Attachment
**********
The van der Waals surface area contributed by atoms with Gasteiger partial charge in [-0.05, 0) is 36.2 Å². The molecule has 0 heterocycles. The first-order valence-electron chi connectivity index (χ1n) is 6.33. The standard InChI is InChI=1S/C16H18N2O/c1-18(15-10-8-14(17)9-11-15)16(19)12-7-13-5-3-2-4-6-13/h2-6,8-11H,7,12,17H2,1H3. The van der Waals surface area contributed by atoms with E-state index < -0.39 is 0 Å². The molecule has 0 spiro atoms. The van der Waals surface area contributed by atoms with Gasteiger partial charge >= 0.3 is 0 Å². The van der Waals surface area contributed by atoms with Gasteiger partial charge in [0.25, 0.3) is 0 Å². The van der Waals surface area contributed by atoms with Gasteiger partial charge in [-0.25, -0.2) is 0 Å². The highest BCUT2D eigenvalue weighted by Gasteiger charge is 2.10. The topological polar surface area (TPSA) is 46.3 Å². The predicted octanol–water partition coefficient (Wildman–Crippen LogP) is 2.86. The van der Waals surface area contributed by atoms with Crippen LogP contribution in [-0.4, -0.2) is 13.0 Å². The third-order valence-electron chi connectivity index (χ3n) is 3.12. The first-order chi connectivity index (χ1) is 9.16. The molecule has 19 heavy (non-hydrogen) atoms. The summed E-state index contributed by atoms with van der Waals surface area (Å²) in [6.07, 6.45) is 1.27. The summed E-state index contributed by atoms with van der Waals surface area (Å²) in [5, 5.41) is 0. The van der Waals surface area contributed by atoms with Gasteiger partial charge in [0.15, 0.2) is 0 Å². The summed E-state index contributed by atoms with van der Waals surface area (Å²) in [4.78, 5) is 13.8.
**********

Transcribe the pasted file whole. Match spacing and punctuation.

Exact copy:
The van der Waals surface area contributed by atoms with Gasteiger partial charge in [-0.05, 0) is 36.2 Å². The molecule has 0 heterocycles. The first-order valence-electron chi connectivity index (χ1n) is 6.33. The standard InChI is InChI=1S/C16H18N2O/c1-18(15-10-8-14(17)9-11-15)16(19)12-7-13-5-3-2-4-6-13/h2-6,8-11H,7,12,17H2,1H3. The van der Waals surface area contributed by atoms with E-state index < -0.39 is 0 Å². The molecule has 0 spiro atoms. The van der Waals surface area contributed by atoms with Gasteiger partial charge >= 0.3 is 0 Å². The van der Waals surface area contributed by atoms with Gasteiger partial charge in [0.25, 0.3) is 0 Å². The van der Waals surface area contributed by atoms with Gasteiger partial charge in [-0.25, -0.2) is 0 Å². The highest BCUT2D eigenvalue weighted by Gasteiger charge is 2.10. The topological polar surface area (TPSA) is 46.3 Å². The predicted octanol–water partition coefficient (Wildman–Crippen LogP) is 2.86. The van der Waals surface area contributed by atoms with Crippen LogP contribution in [-0.4, -0.2) is 13.0 Å². The third-order valence-electron chi connectivity index (χ3n) is 3.12. The first-order chi connectivity index (χ1) is 9.16. The molecule has 19 heavy (non-hydrogen) atoms. The summed E-state index contributed by atoms with van der Waals surface area (Å²) in [6.07, 6.45) is 1.27. The summed E-state index contributed by atoms with van der Waals surface area (Å²) in [5, 5.41) is 0. The van der Waals surface area contributed by atoms with Gasteiger partial charge in [0.15, 0.2) is 0 Å². The summed E-state index contributed by atoms with van der Waals surface area (Å²) in [4.78, 5) is 13.8.